Member Since:
    Dec 8, 2006
    star 4
    @instantdeath - ugh, yes, I did mean to tag both of you. But you both have names that start with lowercase "i"s!

    And @imiller, yeah, while I know there were some people out there who were unhappy at the lack of "happy ending", to dismiss everyone with that is cheap and insulting, not to mention the fact there's nothing wrong with wanting a happy ending; you can even argue it's ME2 that sets the precedent for expecting it. Though obviously I'm glad they went with something more ambiguous.

    Anyways - to the secret conversation!

    Show Spoiler
    Yeah, I basically agree with your assessment of fan reaction. I also think you're pretty spot on with the comments about video games as art. As imiller notes, anyone is entitled to believe it is bad art, but you're right, there was a vested interest among some quarters in proving that it could not be considered art in the first place. I think people became invested in that perspective because taking a capitalist, "I paid money for a product," attitude is both culturally in vogue right now and helps restore a feeling of control that many people felt was lost when they were given endings they disliked and felt railroaded into. If it's not art, then it's not just a matter of opinion that it was "bad". If it was false advertising then they can demand it be "fixed" because it is self-evidently "broken". I also imagine it was partly a reaction to a perception (not entirely undeserved) that the ending is a piece of effete intellectualism, and this is a way of shutting down the "you just didn't get it" arguments. I get why those are annoying, but also it saddens me that it's impossible to make them without sounding condescending. "You just didn't get it," shouldn't necessarily be a comment on the person who didn't get it. "You just didn't get it because the game failed to explain it as well as it could," or better yet, "You just didn't see the same things I did in it, because we like different things."

    Anyway. The relays!

    I was initially shocked and devastated about it, until I thought about it, and yes, after thinking about it, I was okay even with that, and actually thought it was...the proper thing to do.

    Because the Mass Relays and the Citadel are a trap; that was the twist as far back as the first game. The cute little Keepers are malignant spies, and the Citadel is there, waiting, at the centre of the Relays, this perfect vine trellis to force entire cycles of civilisations into neat little patterns, and not just geographically. Technology is based around the mass effect, around eezo creating biotics, the systems that are colonised are those near Relays; the resources within them are the ones that shape the future of social, biological and technological development. Weirder races like the Thorian or the Rachni don't flourish as well as the Asari or Turian - coincidence or engineering?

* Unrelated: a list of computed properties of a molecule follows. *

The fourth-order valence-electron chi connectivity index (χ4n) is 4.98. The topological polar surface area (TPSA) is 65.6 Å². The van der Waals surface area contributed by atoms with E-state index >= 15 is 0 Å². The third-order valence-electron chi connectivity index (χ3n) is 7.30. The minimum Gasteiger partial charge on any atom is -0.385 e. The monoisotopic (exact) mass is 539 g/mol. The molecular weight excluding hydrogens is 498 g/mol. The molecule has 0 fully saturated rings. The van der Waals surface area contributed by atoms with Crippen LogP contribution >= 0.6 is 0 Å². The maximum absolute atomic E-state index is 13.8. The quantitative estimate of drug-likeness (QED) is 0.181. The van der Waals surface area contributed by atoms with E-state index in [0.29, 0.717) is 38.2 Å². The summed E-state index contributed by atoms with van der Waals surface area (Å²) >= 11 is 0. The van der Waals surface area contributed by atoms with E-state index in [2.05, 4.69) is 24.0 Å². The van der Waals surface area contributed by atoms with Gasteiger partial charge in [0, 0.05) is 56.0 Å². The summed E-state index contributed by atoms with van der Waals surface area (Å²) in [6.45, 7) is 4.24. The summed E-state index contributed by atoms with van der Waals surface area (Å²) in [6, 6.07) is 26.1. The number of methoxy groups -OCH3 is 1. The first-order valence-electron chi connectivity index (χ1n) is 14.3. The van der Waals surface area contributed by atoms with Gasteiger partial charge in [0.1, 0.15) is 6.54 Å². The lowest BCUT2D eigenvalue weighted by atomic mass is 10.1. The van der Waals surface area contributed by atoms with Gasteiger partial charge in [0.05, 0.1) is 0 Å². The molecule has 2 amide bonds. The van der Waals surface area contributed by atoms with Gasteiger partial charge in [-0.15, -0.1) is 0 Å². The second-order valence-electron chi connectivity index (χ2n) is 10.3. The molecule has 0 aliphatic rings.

Even if only passively, the Relays are a constraint as much as a source of freedom. I don't think that's enough to declare it worth getting rid of them no matter the cost (because I'm a technophile who finds no nobility in waste), but I do think, especially thematically, there's something to be said for growing up and exploring a universe free of your parents' leash and beyond the borders they have declared safe. There's something about expulsion of deceptive and limiting influence. I also think there's something interesting in there about the use of tools and evolution and how they influence each other.

    Specifically, I think it's a decision that plays very differently, and appropriately, in each of the three primary endings.

    1) Synthesis - here I feel like, with the implied evolutionary leap that is about to occur, newer, stranger, wilder technologies are about to develop. I felt it was implied that something new would be developed in place of the Relays - something built and developed by the people who are going to use it, not an ancient race seeking to control them. It's a symbol of how truly unimaginably different the future will be.

    2) Control - the animation even in the original endings was different here. We saw the Relays overload, but we didn't see them fall to bits as we did in the other two endings. To me, that implied they were not as profoundly damaged, and combined with Shepard controlling the Reapers who created them, I took that as a sign that they were fixable. So in Control, as is appropriate, things continue on much the same trajectory as they did before, but with a new (benign?) overlord.